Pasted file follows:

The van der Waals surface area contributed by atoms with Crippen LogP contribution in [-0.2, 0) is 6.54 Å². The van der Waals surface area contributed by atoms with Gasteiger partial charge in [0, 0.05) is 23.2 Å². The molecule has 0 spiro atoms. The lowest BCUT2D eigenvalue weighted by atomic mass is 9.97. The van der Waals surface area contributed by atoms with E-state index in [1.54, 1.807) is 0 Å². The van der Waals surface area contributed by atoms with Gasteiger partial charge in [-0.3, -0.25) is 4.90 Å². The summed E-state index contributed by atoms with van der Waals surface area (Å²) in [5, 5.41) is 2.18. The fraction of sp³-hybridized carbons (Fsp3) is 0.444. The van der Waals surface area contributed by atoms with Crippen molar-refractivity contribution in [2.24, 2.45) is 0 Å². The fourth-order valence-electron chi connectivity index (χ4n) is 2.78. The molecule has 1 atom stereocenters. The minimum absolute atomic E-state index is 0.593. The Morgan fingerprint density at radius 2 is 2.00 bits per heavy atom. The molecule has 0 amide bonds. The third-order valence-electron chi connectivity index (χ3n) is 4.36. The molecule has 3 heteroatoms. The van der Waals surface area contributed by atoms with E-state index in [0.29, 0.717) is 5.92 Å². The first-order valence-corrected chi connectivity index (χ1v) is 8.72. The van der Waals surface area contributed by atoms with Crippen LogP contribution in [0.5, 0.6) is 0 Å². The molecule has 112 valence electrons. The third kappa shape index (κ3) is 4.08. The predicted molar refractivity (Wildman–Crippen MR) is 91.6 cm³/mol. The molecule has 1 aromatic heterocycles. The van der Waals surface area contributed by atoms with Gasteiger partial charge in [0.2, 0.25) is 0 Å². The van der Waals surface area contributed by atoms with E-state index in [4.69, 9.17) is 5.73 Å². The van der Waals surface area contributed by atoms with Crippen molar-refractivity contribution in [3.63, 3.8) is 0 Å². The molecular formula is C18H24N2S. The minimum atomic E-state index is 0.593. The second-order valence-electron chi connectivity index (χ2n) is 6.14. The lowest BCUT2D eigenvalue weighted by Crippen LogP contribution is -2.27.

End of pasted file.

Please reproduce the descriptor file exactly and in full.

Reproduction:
The van der Waals surface area contributed by atoms with Crippen LogP contribution in [-0.2, 0) is 6.54 Å². The van der Waals surface area contributed by atoms with Gasteiger partial charge in [0, 0.05) is 23.2 Å². The molecule has 0 spiro atoms. The lowest BCUT2D eigenvalue weighted by atomic mass is 9.97. The van der Waals surface area contributed by atoms with E-state index in [1.54, 1.807) is 0 Å². The van der Waals surface area contributed by atoms with Gasteiger partial charge in [-0.3, -0.25) is 4.90 Å². The summed E-state index contributed by atoms with van der Waals surface area (Å²) in [5, 5.41) is 2.18. The fraction of sp³-hybridized carbons (Fsp3) is 0.444. The van der Waals surface area contributed by atoms with Crippen molar-refractivity contribution in [2.24, 2.45) is 0 Å². The fourth-order valence-electron chi connectivity index (χ4n) is 2.78. The molecule has 1 atom stereocenters. The minimum absolute atomic E-state index is 0.593. The Morgan fingerprint density at radius 2 is 2.00 bits per heavy atom. The molecule has 0 amide bonds. The third-order valence-electron chi connectivity index (χ3n) is 4.36. The molecule has 3 heteroatoms. The van der Waals surface area contributed by atoms with E-state index in [0.29, 0.717) is 5.92 Å². The first-order valence-corrected chi connectivity index (χ1v) is 8.72. The van der Waals surface area contributed by atoms with Crippen LogP contribution in [0.5, 0.6) is 0 Å². The molecule has 112 valence electrons. The third kappa shape index (κ3) is 4.08. The predicted molar refractivity (Wildman–Crippen MR) is 91.6 cm³/mol. The molecule has 1 aromatic heterocycles. The van der Waals surface area contributed by atoms with Gasteiger partial charge in [0.2, 0.25) is 0 Å². The van der Waals surface area contributed by atoms with E-state index in [4.69, 9.17) is 5.73 Å². The van der Waals surface area contributed by atoms with Crippen molar-refractivity contribution in [3.63, 3.8) is 0 Å². The molecular formula is C18H24N2S. The minimum atomic E-state index is 0.593. The second-order valence-electron chi connectivity index (χ2n) is 6.14. The lowest BCUT2D eigenvalue weighted by Crippen LogP contribution is -2.27.